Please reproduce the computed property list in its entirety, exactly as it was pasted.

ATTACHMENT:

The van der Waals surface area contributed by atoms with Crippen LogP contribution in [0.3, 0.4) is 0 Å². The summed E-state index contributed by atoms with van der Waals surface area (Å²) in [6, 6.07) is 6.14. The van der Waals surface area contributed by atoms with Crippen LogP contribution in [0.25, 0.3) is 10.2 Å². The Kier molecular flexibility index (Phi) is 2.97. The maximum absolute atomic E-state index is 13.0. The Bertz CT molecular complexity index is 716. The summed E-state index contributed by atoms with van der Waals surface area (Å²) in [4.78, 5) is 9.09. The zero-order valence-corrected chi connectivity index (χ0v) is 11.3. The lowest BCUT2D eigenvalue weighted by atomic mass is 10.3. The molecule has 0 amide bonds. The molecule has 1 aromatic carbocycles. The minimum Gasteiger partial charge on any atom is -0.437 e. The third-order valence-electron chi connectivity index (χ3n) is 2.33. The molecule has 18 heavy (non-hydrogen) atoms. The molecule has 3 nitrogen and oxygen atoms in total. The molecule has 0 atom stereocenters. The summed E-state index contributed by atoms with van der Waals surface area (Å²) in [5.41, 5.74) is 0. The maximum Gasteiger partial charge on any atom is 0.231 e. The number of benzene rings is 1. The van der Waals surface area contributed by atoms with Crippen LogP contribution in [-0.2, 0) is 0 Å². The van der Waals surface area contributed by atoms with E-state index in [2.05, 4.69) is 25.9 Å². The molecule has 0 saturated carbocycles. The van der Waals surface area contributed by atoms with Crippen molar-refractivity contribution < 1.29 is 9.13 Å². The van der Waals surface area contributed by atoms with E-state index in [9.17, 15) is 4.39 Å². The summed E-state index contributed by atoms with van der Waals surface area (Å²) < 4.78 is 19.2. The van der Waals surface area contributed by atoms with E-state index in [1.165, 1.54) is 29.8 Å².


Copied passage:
The van der Waals surface area contributed by atoms with Crippen LogP contribution in [0.3, 0.4) is 0 Å². The summed E-state index contributed by atoms with van der Waals surface area (Å²) in [6, 6.07) is 6.14. The van der Waals surface area contributed by atoms with Crippen LogP contribution in [0.25, 0.3) is 10.2 Å². The Kier molecular flexibility index (Phi) is 2.97. The maximum absolute atomic E-state index is 13.0. The Bertz CT molecular complexity index is 716. The summed E-state index contributed by atoms with van der Waals surface area (Å²) in [4.78, 5) is 9.09. The zero-order valence-corrected chi connectivity index (χ0v) is 11.3. The lowest BCUT2D eigenvalue weighted by atomic mass is 10.3. The molecule has 0 amide bonds. The molecule has 1 aromatic carbocycles. The minimum Gasteiger partial charge on any atom is -0.437 e. The third-order valence-electron chi connectivity index (χ3n) is 2.33. The molecule has 18 heavy (non-hydrogen) atoms. The molecule has 3 nitrogen and oxygen atoms in total. The molecule has 0 atom stereocenters. The summed E-state index contributed by atoms with van der Waals surface area (Å²) in [5.41, 5.74) is 0. The maximum Gasteiger partial charge on any atom is 0.231 e. The number of benzene rings is 1. The van der Waals surface area contributed by atoms with Crippen LogP contribution in [-0.2, 0) is 0 Å². The van der Waals surface area contributed by atoms with E-state index in [2.05, 4.69) is 25.9 Å². The molecule has 0 saturated carbocycles. The van der Waals surface area contributed by atoms with Crippen molar-refractivity contribution < 1.29 is 9.13 Å². The van der Waals surface area contributed by atoms with E-state index in [9.17, 15) is 4.39 Å². The summed E-state index contributed by atoms with van der Waals surface area (Å²) < 4.78 is 19.2. The van der Waals surface area contributed by atoms with E-state index in [1.165, 1.54) is 29.8 Å².